Posted by: DeepDotWeb
January 15, 2015
Anonymity is, for many, an essential benefit of the online experience. It is a freedom that is rightly cherished. The argument that ‘if you do not have anything to hide, you have nothing to fear’ simply fails to stand up to close inspection.
Michel Foucault, perhaps the greatest thinker about matters of surveillance, power and control, commented that “if the prisoner is never sure when he is being observed, he becomes his own guardian”.
It is perhaps no surprise that the TOR network came to prominence roughly contemporaneously with widespread revelations about the activity of the NSA and other state-backed organisations spying on their citizens.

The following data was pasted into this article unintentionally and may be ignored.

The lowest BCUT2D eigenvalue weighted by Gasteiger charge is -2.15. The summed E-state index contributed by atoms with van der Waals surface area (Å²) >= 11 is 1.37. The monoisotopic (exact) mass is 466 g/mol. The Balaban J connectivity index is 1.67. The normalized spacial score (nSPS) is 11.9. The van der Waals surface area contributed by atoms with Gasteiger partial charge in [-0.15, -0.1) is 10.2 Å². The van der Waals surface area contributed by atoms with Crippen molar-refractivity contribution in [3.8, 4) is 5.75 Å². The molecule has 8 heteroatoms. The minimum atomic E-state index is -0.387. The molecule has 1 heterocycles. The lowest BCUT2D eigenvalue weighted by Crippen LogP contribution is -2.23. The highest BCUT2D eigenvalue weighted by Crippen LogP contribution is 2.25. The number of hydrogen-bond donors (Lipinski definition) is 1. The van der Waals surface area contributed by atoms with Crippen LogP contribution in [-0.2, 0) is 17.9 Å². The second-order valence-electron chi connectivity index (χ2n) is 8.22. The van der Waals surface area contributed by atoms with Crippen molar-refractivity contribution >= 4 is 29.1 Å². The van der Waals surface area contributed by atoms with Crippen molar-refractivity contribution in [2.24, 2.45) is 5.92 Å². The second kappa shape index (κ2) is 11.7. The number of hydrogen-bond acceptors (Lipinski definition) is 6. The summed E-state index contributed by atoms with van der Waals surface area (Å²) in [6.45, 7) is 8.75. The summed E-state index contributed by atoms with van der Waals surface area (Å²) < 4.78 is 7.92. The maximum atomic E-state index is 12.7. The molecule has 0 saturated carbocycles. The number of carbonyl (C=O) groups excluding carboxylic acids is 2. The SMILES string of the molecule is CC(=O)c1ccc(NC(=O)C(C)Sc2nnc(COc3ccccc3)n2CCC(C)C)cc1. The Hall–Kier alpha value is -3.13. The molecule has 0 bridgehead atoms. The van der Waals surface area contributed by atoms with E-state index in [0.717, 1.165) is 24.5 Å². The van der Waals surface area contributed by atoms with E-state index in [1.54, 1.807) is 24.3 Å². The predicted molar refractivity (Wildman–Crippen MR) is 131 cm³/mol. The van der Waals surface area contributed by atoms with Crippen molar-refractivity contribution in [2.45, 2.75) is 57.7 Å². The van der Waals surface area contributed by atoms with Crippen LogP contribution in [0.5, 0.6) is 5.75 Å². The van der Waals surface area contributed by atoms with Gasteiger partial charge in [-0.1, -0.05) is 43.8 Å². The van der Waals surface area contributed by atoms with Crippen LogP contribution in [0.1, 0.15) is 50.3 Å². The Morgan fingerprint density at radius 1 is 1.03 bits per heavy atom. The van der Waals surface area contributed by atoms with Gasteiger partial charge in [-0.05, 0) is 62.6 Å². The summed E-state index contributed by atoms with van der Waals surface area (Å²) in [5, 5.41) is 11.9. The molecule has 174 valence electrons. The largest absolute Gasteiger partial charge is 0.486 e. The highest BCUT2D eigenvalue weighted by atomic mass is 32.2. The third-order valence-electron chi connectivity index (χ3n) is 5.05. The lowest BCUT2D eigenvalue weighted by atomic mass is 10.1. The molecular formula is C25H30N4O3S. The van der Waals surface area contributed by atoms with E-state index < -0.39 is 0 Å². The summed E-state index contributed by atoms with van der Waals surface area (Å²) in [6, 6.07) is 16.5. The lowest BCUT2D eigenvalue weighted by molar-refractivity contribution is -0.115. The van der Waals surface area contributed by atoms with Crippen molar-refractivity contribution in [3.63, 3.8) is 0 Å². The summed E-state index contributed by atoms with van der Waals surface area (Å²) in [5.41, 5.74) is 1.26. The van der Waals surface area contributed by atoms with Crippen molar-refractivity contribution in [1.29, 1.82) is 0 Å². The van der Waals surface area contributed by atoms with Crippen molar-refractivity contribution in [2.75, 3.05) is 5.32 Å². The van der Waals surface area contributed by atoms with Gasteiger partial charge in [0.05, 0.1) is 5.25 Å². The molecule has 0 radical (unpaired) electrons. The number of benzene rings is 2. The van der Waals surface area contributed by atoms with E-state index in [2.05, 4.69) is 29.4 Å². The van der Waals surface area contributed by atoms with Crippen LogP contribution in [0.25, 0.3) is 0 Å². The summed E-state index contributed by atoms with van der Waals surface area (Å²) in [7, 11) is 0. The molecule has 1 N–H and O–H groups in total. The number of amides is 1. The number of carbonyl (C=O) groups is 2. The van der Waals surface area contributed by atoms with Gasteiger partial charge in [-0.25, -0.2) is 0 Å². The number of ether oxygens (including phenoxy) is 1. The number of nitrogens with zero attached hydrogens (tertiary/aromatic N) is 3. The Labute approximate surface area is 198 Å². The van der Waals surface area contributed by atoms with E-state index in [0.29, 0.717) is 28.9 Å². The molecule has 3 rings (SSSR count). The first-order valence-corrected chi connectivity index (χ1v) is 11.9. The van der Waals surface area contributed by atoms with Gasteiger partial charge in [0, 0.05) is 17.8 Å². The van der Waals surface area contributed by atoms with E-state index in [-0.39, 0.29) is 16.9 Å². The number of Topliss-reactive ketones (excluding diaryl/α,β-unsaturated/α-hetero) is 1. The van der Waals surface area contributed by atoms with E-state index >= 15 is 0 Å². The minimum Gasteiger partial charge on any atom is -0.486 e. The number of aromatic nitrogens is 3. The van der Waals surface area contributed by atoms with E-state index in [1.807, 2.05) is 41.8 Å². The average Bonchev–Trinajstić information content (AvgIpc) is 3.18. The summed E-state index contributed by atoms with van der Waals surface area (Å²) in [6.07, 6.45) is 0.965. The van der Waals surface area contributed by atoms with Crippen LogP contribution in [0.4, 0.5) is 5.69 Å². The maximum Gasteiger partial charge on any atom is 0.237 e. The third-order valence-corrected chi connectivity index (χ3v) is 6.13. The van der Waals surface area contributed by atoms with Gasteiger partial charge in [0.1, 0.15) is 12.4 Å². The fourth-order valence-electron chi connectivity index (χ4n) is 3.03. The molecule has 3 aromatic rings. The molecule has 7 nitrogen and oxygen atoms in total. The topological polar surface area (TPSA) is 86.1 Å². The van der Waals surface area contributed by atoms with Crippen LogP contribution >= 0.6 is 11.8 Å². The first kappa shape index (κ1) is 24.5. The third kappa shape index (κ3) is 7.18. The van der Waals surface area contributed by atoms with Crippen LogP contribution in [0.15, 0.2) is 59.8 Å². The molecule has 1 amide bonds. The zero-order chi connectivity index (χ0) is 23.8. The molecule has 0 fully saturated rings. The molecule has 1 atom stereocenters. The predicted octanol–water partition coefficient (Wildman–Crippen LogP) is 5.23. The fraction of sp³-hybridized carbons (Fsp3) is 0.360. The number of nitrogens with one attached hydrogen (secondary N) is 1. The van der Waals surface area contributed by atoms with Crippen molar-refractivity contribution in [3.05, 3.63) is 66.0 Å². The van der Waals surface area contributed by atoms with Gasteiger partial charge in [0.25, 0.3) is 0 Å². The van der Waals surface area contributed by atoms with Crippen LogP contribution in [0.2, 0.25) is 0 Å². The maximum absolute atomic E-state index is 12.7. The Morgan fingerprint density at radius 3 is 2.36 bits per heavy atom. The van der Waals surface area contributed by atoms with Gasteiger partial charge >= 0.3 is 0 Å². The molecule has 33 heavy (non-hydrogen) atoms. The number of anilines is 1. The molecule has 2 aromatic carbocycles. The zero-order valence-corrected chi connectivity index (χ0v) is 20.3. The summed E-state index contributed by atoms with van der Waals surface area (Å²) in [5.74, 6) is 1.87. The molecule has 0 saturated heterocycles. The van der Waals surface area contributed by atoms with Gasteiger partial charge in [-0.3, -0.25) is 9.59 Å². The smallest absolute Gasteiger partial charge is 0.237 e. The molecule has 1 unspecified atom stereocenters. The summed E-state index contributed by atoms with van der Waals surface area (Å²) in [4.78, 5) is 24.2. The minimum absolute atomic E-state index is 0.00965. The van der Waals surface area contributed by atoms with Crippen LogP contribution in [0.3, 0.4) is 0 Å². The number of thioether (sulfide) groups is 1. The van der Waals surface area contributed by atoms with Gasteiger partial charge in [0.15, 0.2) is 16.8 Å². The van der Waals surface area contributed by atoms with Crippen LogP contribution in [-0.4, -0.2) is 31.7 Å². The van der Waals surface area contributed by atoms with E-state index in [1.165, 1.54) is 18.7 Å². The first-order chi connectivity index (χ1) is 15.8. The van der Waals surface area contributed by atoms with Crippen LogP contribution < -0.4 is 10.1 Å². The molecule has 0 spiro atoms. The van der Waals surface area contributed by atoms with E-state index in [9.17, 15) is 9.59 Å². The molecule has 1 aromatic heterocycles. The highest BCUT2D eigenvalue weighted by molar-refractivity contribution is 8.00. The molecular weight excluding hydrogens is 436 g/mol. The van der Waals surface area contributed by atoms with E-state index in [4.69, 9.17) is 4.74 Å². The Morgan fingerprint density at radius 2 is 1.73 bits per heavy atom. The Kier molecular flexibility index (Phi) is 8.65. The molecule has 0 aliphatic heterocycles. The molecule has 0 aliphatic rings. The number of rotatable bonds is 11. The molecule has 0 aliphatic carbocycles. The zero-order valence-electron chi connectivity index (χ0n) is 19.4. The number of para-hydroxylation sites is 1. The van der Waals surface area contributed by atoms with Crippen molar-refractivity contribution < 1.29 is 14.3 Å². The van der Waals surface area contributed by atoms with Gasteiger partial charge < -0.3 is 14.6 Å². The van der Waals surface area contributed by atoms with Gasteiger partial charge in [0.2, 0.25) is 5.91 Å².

In our infographic we explore the TOR network: what it is, who uses it, why it exists and how you could benefit from it.
It’s important to be clear from the start that it is not a network for criminals. It is a network that has attracted criminal users, but there are many other reasons why one may wish for anonymity. Consider, for instance, a critic of a repressive regime.
The myths about the network have led to a widespread sense that TOR exists for illegality. Anonymity is not illegal, and whilst it exists we should champion it and use it.
Welcome to the real TOR.
Provided to us with the courtesy of Whoishostingthis
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